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Agent-based N-person prisoner's dilemma

by Michal Czaplinski (Submitted: 06/08/2011)

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This model is an agent-based simulation of prisoner's dilemma. It allows the agents to evolve and be subject to cultural selection. The idea behind agent-based models like this one is to study phenomena that emerge from multiple interactions of many agents playing specific strategic games - in this case prisoner's dilemma.

Each of the agents can play one of 3 strategies: cooperate, defect or tit-for-tat.
The number of agents playing each strategy can be determined by N-COOPERATE, N-DEFECT and N-TIT-FOR-TAT sliders.
All agents currently playing a particular strategy have different colors:
cooperators - blue
defectors - red
tit-for-tats - green

Each round every agent follows roughly those steps:
1) move in a random direction
2) play prisoner's dilemma if there is another agent nearby
3) reproduce
4) change strategy due to "cultural evolution"
5) die

The main focus of this simulation is to see how different rates of reproduction, death and cultural evolution as well as different parameters associated with these forces can affect the frequency of each strategy in the general population.


Each agent has a number of variables associated with him:

WHO - a unique number which each agent has.

STRATEGY - determines the strategy that a given agent will play.

SCORE - the sum of all payoffs that an agent received on all PD interactions.

NUM-GAMES* - the number of interactions that an agent had.

PARTNER-HISTORY - a list of all agents other than oneself indexed by their unique WHO number. Each entry on this list has a "true" or "false" value. This value depends on whether a particular agent cooperated or defected on the last interaction.
This list allows tit-for-tats to "remember" what each other agent did on the last interaction and adjust their action accordingly. For example, if a particular tit-for-tat interacts with another agent with (WHO = 11) it will look up the 11th item on this list and depending on the value choose to cooperate or defect.

SCORE-LIST - a list of all payoffs that an agent received in all interaction in chronological order. For example, if the list is [3 3 0], it means that the agent got the payoff of 3 on the 1st and 2nd interaction and a payoff of 0 on the 3rd interaction.


SETUP - This button sets up the agents according to the numbers in the sliders on the left: n-cooperate, n-defect, n-tit-for-tat. The agents will appear on the big field on the right, where they will move around and interact. The field, by default, is a torus, which means that its sides fold onto each other. For example, when an agent goes beyond the top edge it will pop out at the very bottom.

GO - It runs the simulation. By default it will run forever, to stop you need to press the button again.

GO ONCE - runs the simulation for only one round.


At each round an agent has a chance to reproduce with some chance of random mutation.
The probablity that an agent will reproduce is proportional to the average score of the agent, which is calculated by dividing SCORE of each agent by NUM-GAMES.
The average score is then fed into a score function to produce a value which is subsequently compared to a number determined by REPRODUCTION-RATE.
The agent will reproduce if:

(random number between 0 and 10000) / REPRODUCTION-RATE) <
(average score) ^ 2) / 20) * REPRODUCTIVE-ADVANTAGE

If an agent is successful at reproduction, its child will inherit its STRATEGY and PARTNER-LIST. However, the "child" will have a new WHO number, a new SCORE-LIST and its SCORE will be set to 0. If a mutation occurs, the "child" agent will have a different STRATEGY.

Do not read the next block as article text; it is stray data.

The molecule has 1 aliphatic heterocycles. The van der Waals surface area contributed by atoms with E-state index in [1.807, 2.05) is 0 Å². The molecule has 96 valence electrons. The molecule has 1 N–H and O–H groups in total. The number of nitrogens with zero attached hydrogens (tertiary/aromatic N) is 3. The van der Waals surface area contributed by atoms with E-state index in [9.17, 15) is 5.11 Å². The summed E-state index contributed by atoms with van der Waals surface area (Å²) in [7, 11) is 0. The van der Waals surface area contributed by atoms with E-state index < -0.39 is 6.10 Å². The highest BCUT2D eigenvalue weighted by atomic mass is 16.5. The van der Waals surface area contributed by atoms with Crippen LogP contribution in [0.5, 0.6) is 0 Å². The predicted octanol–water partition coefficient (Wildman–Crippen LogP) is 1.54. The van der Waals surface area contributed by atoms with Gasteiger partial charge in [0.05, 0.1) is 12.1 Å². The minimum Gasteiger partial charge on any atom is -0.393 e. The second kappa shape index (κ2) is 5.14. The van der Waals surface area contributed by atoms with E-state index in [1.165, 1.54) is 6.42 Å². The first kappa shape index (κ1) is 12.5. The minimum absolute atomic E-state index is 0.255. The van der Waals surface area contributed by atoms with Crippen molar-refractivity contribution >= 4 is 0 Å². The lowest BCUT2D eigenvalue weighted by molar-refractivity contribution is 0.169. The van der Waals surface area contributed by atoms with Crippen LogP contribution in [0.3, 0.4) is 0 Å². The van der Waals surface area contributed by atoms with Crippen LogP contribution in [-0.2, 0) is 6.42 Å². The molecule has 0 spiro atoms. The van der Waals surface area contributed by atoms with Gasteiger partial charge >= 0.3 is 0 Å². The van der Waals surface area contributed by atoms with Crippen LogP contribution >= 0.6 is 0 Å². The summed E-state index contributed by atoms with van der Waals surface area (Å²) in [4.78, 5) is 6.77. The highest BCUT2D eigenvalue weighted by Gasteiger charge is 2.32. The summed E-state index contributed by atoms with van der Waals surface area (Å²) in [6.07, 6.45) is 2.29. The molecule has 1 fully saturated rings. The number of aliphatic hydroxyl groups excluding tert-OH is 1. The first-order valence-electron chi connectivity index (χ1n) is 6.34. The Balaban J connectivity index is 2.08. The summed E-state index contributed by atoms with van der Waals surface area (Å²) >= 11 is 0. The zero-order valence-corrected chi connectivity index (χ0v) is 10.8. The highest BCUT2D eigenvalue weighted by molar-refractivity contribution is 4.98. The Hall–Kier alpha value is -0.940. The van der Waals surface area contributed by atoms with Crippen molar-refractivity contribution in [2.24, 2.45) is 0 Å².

There are 4 parameters which pertain to reproduction:

REPRODUCTION-RATE - is not in fact a rate, but a number which determines the range of numbers to which the output of the score function is compared. The probability that each agent will reproduce is proportional to this value.

REPRODUCTIVE-ADVANTAGE - determines the how steep the score function is. The higher the value, the steeper the function. For example, if two agents have a difference in average score of 0.5, the difference in reproductive success between them will be the greater, the higher value of REPRODUCTIVE-ADVANTAGE.

AGE-AT-REPRODUCTION - determines how many interactions do an agent have to have before it is allowed to reproduce.

MUTATION-RATE - the mutations can be turned on/off. Given that an agent will reproduce, this parameter determines (in percent) how likely the agent is to "hatch" an agent with a different STRATEGY than its own.


To prevent the populaton from growing exponentially agents have to die at a certain rate. The probability of death is determined by a quadratic fuction of a number of interactions that an agent had. There are two parameters associated with dying:

SURVIVAL-RATE - determines the probability that each agent will survive/die on a given round. The probability of death is the same for all agents with equal NUM-GAMES.

HARSHNESS - determines how difficult it is for each agent to survive by varying the shape of the function of NUM-GAMES. For example, let's assume that there are two agents: agent1 and agent2. The higher the HARSHNESS, the bigger will be the absolute difference in the probability of dying between agent1 and agent2.


An agent can change its strategy if it is "dissatisfied" with the payoffs that the present strategy has obtained in the last 5 rounds. The probability that an agent will change a strategy is a function of the sum of payoffs in the last 5 rounds. The lower the sum of payoffs in the last 5 rounds, the higher the probability that the agent will change its strategy. The decision between the other two strategies is random.
There are 2 parameters:

CULTURE-RATE - it determines the probability that an agent will change its strategy.

FLEXIBILITY - determines the shape of the function, i.e. how low an agent's score would have to be before it would have a very high chance of changing the strategy. For example, assume there are two agents with different sums of payoffs from the last 5 rounds. The absolute difference in the probability of changing a strategy between them will be greater the higher the value of FLEXIBILITY.